Johns Hopkins University School of Advanced International Studies (SAIS) is hosting a discussion of "Pakistan Today: The Case for U.S.-Pakistan Relations," a new policy study by Ambassador Shirin Tahir-Kheli and Shahid Javed Burki, published by the SAIS Foreign Policy Institute. Copies of the report are available to conference attendees.
In this study the authors suggest that given its location, the youth of its population, and the faith of most of its citizens, Pakistan must occupy a significant place in the world-view of the Trump administration. For decades, Pakistan needed the United States to help it with the resources necessary to develop its economy and to increase its military strength. Not able to save much from its own resources, Pakistan looked outside for help. The country’s policymakers viewed their external environment as hostile, necessitating military preparedness. The U.S. was often ready to help. But its involvement was predicated on its own strategic interests. These changed over time, which gave its relations with Pakistan a stop-and-go quality. With globalization, the rise of China and the near-collapse of the old world order, U.S. relations with Pakistan need to be redefined.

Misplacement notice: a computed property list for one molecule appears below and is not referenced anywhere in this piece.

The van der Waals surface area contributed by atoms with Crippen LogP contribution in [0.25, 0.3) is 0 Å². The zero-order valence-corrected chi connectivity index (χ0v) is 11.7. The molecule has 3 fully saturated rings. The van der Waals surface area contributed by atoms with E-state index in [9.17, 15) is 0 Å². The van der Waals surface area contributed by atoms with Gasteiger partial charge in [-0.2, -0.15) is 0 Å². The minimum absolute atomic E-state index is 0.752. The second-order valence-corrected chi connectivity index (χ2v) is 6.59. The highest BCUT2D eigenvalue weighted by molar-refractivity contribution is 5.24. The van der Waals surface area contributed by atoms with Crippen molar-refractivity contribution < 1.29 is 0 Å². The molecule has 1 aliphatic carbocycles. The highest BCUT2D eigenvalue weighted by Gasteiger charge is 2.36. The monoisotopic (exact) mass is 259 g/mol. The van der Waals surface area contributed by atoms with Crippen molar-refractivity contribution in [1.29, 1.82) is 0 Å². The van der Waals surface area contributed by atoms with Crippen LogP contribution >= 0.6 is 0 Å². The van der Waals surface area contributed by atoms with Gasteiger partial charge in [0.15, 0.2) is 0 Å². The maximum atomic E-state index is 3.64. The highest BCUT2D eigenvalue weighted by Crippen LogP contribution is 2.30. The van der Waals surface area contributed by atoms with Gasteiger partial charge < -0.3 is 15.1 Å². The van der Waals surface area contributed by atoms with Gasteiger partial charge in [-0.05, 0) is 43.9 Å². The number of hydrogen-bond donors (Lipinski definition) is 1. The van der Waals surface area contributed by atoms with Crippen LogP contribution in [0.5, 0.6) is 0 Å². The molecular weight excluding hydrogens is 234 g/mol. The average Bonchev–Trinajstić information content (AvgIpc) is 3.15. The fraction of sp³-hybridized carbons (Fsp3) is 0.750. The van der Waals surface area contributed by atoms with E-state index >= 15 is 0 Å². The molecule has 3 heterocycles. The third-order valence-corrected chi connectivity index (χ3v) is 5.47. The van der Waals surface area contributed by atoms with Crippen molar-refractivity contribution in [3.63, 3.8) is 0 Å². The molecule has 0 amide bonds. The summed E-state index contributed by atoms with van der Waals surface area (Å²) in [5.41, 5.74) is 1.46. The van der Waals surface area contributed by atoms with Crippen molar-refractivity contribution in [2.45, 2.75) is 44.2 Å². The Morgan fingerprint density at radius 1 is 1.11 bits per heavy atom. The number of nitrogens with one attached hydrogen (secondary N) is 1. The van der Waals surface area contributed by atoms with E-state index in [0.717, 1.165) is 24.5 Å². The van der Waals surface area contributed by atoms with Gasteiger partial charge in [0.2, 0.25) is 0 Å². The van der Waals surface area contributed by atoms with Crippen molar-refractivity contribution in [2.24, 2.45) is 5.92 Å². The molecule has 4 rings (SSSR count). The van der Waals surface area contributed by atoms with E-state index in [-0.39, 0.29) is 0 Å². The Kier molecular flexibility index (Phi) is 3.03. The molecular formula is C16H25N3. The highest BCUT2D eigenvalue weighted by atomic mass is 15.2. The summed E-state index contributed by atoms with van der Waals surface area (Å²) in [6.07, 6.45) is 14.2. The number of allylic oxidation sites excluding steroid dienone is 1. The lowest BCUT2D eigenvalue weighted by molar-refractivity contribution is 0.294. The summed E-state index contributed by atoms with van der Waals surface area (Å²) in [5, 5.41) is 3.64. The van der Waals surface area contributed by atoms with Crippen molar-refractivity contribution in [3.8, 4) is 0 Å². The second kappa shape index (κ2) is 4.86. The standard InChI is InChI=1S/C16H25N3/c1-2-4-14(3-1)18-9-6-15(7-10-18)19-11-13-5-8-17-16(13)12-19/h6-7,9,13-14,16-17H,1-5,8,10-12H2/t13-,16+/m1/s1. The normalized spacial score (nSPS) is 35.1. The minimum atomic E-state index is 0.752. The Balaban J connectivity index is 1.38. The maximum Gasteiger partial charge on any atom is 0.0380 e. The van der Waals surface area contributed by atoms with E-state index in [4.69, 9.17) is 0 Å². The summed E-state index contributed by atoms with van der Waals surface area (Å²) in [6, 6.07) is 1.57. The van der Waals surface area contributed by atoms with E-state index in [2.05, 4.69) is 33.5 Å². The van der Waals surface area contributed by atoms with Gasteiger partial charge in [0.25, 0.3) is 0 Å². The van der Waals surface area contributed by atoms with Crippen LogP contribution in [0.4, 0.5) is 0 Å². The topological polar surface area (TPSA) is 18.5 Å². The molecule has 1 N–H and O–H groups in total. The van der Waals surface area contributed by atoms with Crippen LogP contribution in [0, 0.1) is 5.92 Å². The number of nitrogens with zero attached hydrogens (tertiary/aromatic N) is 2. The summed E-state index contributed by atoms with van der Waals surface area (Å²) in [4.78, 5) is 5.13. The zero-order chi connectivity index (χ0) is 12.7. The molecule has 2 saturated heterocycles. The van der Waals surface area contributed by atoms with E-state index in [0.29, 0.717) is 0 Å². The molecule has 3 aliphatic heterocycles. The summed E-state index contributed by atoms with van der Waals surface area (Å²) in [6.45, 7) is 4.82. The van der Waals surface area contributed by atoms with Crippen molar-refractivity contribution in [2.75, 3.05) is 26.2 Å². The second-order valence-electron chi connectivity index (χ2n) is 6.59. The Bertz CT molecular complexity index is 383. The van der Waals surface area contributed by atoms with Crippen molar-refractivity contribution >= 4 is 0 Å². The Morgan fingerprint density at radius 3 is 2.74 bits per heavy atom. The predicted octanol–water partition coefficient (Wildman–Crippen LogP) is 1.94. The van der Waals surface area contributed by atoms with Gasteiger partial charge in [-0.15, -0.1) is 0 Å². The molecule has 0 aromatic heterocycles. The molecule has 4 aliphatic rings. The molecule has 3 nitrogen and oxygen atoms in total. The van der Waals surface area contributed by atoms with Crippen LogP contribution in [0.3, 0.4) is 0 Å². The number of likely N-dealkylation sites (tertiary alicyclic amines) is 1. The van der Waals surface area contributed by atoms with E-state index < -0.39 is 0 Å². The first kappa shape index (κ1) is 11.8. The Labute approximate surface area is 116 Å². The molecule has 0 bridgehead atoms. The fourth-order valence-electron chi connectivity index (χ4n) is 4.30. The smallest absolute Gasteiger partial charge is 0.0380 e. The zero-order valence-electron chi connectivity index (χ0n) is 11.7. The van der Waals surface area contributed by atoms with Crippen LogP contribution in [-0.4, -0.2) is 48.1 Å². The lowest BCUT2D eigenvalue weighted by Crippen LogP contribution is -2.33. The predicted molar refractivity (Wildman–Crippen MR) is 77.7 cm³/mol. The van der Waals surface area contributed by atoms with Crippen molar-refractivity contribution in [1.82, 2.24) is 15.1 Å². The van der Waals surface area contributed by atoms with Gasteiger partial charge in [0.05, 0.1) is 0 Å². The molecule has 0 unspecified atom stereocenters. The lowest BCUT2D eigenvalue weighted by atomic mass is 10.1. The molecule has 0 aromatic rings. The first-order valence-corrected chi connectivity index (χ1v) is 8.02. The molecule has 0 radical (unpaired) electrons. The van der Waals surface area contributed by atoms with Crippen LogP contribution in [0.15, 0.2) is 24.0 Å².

Date: April 13, 2017
When: 9:30 AM - 4:00 PM
Where: Johns Hopkins SAIS, Kenney Auditorium, Nitze Building